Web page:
Renal colic – the twinkle artifact

Images Bashir Antoine Chakar, text Genevieve Carbonatto

A 32 year old man presents with right flank pain. He had an episode of renal colic 2 years ago and presented to the Emergency Department back then. He had a CT KUB done at the time which showed a small stone in his right VUJ and a larger 7mm stone in his right renal calyx. He is in agony and cannot lie still. You give him opiates and nonsteroidal antiinflammatories. When his pain settles a little you do a focussed bedside ultrasound. Below is his right kidney and left kidneys taken longitudinally

 

The right kidney is 10.3cm in length and his left kidney is 10.4 cm. Note the large 14 mm stone in the pelvis of his right kidney.

Note that there is no hydronephrosis. This is more evident on the transverse view of the kidney

An examination of the bladder shows an echogenic foci which appears to be in the right VUJ, which, with colour Doppler shows a twinkling artifact. The echogenic focus is not producing an acoustic shadow and therefore it is difficult to be sure that this is a stone. The twinkle artifact, which is the colour Doppler signal behind the echogenic foci confirms that this is indeed a stone

Discussion

Why use Colour Doppler to help identify stones and what is the twinkling artifact?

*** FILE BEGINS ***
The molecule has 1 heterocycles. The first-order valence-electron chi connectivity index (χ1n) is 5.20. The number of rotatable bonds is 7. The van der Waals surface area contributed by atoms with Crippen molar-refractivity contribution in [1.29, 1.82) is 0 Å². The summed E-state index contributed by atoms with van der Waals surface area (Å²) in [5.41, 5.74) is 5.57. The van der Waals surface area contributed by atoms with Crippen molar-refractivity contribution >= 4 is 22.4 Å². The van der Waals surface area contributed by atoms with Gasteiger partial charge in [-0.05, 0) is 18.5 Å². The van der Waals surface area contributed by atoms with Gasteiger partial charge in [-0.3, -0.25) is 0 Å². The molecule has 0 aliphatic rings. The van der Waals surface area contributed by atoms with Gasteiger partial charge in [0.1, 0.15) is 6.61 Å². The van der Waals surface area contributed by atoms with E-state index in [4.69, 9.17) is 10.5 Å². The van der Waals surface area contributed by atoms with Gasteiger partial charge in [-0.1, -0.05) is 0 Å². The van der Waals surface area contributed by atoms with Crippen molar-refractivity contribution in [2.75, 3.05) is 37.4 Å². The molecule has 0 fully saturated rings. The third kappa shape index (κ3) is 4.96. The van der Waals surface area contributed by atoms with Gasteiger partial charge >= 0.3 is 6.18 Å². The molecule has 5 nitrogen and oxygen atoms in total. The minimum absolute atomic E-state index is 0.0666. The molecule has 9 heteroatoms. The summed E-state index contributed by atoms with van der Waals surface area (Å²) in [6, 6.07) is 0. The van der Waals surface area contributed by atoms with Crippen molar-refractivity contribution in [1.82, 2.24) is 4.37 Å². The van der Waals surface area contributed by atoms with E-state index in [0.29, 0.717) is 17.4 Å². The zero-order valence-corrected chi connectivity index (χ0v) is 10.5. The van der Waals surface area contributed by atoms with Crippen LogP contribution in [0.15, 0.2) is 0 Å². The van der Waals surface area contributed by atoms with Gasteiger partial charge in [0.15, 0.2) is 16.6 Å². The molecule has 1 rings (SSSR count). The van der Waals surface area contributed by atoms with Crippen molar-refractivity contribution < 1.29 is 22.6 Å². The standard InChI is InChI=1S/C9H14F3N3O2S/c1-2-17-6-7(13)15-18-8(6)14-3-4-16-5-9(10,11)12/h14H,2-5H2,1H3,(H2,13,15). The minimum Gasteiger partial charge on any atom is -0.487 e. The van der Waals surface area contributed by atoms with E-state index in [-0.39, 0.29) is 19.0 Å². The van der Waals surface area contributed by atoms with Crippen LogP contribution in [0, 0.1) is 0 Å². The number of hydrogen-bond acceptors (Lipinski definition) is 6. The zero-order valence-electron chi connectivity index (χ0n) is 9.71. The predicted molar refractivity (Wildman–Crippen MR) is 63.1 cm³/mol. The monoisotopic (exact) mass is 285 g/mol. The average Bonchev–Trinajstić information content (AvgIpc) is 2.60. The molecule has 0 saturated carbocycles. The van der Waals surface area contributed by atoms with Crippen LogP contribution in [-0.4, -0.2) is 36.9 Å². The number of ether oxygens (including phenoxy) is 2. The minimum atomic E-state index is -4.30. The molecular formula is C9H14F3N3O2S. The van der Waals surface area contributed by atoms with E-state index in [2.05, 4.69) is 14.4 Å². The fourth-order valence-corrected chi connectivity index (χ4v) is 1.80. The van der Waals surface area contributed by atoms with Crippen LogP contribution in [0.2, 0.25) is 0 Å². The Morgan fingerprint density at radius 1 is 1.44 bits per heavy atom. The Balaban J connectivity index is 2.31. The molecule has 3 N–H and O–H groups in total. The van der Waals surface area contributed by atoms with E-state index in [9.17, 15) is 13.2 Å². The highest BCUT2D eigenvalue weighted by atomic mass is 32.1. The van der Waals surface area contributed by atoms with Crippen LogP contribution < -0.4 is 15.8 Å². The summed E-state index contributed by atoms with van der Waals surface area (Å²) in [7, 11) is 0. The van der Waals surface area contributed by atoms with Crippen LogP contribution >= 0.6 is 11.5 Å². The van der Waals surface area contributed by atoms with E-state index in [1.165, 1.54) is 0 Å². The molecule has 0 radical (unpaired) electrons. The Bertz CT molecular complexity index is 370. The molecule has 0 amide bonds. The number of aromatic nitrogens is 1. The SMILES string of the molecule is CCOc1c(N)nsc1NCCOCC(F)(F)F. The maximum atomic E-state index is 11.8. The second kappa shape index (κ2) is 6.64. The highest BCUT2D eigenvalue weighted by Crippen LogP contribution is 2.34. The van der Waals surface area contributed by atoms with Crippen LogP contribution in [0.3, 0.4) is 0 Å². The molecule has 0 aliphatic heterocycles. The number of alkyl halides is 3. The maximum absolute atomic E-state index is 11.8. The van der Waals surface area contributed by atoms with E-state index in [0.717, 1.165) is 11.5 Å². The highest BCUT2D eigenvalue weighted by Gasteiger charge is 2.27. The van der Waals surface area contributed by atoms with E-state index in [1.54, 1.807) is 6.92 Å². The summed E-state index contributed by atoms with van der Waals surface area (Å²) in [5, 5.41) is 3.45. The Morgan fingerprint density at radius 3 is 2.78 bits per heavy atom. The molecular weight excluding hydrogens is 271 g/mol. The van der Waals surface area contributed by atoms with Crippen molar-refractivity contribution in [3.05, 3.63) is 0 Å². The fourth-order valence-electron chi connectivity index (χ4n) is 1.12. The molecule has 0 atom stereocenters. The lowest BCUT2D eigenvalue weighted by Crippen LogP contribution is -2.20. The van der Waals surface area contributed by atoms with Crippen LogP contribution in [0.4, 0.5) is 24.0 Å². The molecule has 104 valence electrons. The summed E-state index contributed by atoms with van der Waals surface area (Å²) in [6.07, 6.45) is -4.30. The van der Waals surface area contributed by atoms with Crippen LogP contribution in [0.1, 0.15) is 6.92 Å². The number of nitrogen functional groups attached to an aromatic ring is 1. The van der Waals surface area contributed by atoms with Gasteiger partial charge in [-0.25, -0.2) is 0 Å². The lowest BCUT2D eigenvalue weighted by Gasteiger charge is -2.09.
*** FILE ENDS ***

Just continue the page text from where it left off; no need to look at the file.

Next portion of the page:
Sonography of the renal tract to look for stones is not as sensitive or as specific as CT scanning. We have seen this in a previous post. The great advantage however is that sonography does not irradiate the patient especially in a group of patients who tend to have multiple CTs for the same pathology. In an uncomplicated case of renal colic, an ultrasound can help with diagnosis and disposition. Unfortunately, the visualisation of stones with ultrasound is operator dependent and therefore the sensitivity ranges between 19 -93%  with a specificity of 84 -100%. Experienced radiologists attain the highest sensitivities and specificities for the identification of stones. When stones are small they may not produce characteristic posterior shadowing. This is due to spatial compounding which creates shadows at different angles that are averaged (1) Using colour Doppler to look for the twinkling artifact improves the ability to confirm the presence of small stones especially if an acoustic shadow is not present. The twinkling artifact was first descibed by Rahmouli et al in 1996 (3)